In fact, geo-blocking content has been consistently shown to increase piracy, and supporting data shows that when you make a legitimate streaming alternative available, users flock to it. (Just look at the overall drop in piracy rates when Netflix opened up shop in Australia.) So not only does geo-blocking stop paying customers from accessing the content they want to see, but it also pushes people to illegal alternatives, which means less money for creators and more piracy.

It’s key here to recognize that Netflix is stuck between a rock and a hard place: it wants users to be able to stream and enjoy the content they’re looking for, but it’s stuck negotiating with broadcasting bullies who have shown little interest in updating their outdated business models to suit the digital age.  

But what about our privacy?

Not to be overlooked is the fact that many Internet users seek out and pay for VPNs to protect their privacy online. What does it say about a Web-based company when they’re encouraging users to disable privacy tools, or even outright blocking the use of those tools? The significant subset of people using VPNs to protect their privacy will be faced with a choice: either protect their private data or support creators.

In a recent blog, a Netflix exec admitted that even users who have a VPN running for privacy reasons would not be able to access Netflix, or would be asked to turn off the service before they can continue to watch. What this behaviour indicates is that there is a disconnect on the business side of the equation, and that solutions need to be sought there. More on this from Michael Geist here.

And for those of you who are now saying “but do you really need privacy protections to watch Netflix?” consider the Net Neutrality angle: we know that Internet Service Providers in many countries sometimes throttle certain types of traffic, Netflix included.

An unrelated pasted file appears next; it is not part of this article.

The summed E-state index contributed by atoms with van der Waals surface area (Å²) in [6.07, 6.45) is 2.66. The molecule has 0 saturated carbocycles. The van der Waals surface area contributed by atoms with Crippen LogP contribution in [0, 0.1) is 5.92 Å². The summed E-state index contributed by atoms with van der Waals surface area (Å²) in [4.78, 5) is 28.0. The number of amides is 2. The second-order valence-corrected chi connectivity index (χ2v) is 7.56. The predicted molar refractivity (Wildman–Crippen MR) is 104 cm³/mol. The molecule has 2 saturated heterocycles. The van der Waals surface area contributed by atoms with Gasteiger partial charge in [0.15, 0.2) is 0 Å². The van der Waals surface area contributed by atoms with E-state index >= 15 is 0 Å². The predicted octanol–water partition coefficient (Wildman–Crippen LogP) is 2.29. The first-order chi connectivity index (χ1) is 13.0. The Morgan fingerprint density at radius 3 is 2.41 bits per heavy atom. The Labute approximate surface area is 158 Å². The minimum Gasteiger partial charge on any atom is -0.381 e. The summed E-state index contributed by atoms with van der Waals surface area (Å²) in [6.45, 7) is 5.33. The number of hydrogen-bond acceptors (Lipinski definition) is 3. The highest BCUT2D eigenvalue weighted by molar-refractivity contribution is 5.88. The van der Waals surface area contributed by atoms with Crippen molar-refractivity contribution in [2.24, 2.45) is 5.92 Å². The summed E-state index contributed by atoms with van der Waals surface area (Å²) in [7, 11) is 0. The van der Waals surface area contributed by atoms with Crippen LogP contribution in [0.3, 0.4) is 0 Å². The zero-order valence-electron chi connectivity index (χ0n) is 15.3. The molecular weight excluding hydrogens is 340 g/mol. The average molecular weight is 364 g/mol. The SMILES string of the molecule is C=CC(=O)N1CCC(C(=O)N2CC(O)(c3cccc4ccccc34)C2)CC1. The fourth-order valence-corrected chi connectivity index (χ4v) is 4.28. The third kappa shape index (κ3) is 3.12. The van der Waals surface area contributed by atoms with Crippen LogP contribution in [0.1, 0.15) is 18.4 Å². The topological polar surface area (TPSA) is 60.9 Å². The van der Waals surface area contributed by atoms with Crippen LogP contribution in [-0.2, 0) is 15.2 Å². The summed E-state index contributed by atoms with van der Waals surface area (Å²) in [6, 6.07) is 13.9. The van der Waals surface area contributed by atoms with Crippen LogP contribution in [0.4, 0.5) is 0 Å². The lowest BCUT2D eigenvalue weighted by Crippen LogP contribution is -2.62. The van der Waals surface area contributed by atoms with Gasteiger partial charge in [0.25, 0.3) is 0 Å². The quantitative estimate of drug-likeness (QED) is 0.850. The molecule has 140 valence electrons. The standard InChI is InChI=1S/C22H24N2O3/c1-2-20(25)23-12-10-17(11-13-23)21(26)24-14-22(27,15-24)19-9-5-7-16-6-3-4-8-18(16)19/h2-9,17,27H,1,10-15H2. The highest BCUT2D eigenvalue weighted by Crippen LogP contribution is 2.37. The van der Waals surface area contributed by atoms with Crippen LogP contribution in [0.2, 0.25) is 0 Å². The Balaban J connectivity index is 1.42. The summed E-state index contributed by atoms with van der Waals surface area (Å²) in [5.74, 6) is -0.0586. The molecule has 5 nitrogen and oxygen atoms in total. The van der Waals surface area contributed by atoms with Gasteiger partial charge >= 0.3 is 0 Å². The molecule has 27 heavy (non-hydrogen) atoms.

One of the benefits of using a VPN is that it encrypts your Internet traffic. Not only does this restrict prying eyes from knowing where you’re coming from and who you are, but it also hides traffic type and content from the ISP.

Why does this matter? Well, under the circumstances we’re discussing, your ISP won’t be able to see that you’re watching Netflix and won’t be able to throttle your connection, making your viewing experience slow and frustrating, like in this article from 2014 where Verizon was caught throttling Netflix. In countries without official Net Neutrality protections, this becomes even more important, especially with Netflix’s recent expansion to over 130 more countries.  

Let’s recap

So, let’s recap. Netflix is promising to crack down on users who are accessing their service through VPNs. This sucks for users, but it also sucks for Netflix, which is ostensibly stuck between a rock (paying customers who want to use their service how they see fit) and a hard place (unrelenting broadcasting bullies who want to shore up an outdated business model by creating a new class of ‘streaming pirates’).

The idea of blocking users from using VPNs is a threefold policy failure. How?

  1. It blocks paying customers from seeing the content they want, and stops them from using the service they paid for in the way they want.
  2. It actually pushes people to piracy. Users who can’t find a legitimate way to access the content they want are more likely to turn to illegitimate streaming services or torrenting. This is borne out by hard data.
  3. It undermines our privacy.

And for the reasons above, we’ve launched a new campaign calling on Netflix to stand up to broadcasting bullies and say “NO, we won’t block our users from using pro-privacy tools when accessing Netflix.” As a fairly new tech giant, Netflix has a golden opportunity to take a firm stand on users’ rights. With content offerings in more than 190 countries, and a service that accounts for a third of all Internet traffic, Netflix can step boldly into the game as a service that respects its users and refuses to cave to outdated businesses trying to crush innovation online.